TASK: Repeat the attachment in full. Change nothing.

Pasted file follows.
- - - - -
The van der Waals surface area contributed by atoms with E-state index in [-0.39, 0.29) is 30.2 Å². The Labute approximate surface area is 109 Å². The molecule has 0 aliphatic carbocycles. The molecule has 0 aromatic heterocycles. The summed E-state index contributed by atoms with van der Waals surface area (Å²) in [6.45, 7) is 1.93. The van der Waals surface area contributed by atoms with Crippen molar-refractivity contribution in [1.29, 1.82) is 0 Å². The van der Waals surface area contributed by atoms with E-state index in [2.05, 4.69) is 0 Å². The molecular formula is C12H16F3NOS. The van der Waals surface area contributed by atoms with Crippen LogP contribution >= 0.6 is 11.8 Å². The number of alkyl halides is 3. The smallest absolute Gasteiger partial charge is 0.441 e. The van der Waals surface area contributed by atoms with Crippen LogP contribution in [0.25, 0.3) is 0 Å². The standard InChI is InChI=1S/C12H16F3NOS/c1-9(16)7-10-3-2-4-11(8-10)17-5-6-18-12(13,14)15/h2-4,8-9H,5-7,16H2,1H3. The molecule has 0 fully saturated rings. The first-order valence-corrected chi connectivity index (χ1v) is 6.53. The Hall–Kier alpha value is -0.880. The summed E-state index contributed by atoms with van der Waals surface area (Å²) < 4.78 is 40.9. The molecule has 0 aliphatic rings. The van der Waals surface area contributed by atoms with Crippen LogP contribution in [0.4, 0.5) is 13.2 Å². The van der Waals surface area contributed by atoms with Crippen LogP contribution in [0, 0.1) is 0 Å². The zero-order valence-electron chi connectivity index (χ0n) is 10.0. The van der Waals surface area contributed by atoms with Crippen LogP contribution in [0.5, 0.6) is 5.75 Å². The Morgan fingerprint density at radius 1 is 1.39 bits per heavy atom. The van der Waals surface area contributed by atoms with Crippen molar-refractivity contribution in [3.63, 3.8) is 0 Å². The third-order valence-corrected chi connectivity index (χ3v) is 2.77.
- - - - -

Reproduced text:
The van der Waals surface area contributed by atoms with E-state index in [-0.39, 0.29) is 30.2 Å². The Labute approximate surface area is 109 Å². The molecule has 0 aliphatic carbocycles. The molecule has 0 aromatic heterocycles. The summed E-state index contributed by atoms with van der Waals surface area (Å²) in [6.45, 7) is 1.93. The van der Waals surface area contributed by atoms with Crippen molar-refractivity contribution in [1.29, 1.82) is 0 Å². The van der Waals surface area contributed by atoms with E-state index in [2.05, 4.69) is 0 Å². The molecular formula is C12H16F3NOS. The van der Waals surface area contributed by atoms with Crippen LogP contribution >= 0.6 is 11.8 Å². The number of alkyl halides is 3. The smallest absolute Gasteiger partial charge is 0.441 e. The van der Waals surface area contributed by atoms with Crippen LogP contribution in [0.25, 0.3) is 0 Å². The standard InChI is InChI=1S/C12H16F3NOS/c1-9(16)7-10-3-2-4-11(8-10)17-5-6-18-12(13,14)15/h2-4,8-9H,5-7,16H2,1H3. The molecule has 0 fully saturated rings. The first-order valence-corrected chi connectivity index (χ1v) is 6.53. The Hall–Kier alpha value is -0.880. The summed E-state index contributed by atoms with van der Waals surface area (Å²) < 4.78 is 40.9. The molecule has 0 aliphatic rings. The van der Waals surface area contributed by atoms with Crippen LogP contribution in [0.4, 0.5) is 13.2 Å². The van der Waals surface area contributed by atoms with Crippen LogP contribution in [0, 0.1) is 0 Å². The zero-order valence-electron chi connectivity index (χ0n) is 10.0. The van der Waals surface area contributed by atoms with Crippen LogP contribution in [0.5, 0.6) is 5.75 Å². The Morgan fingerprint density at radius 1 is 1.39 bits per heavy atom. The van der Waals surface area contributed by atoms with Crippen molar-refractivity contribution in [3.63, 3.8) is 0 Å². The third-order valence-corrected chi connectivity index (χ3v) is 2.77.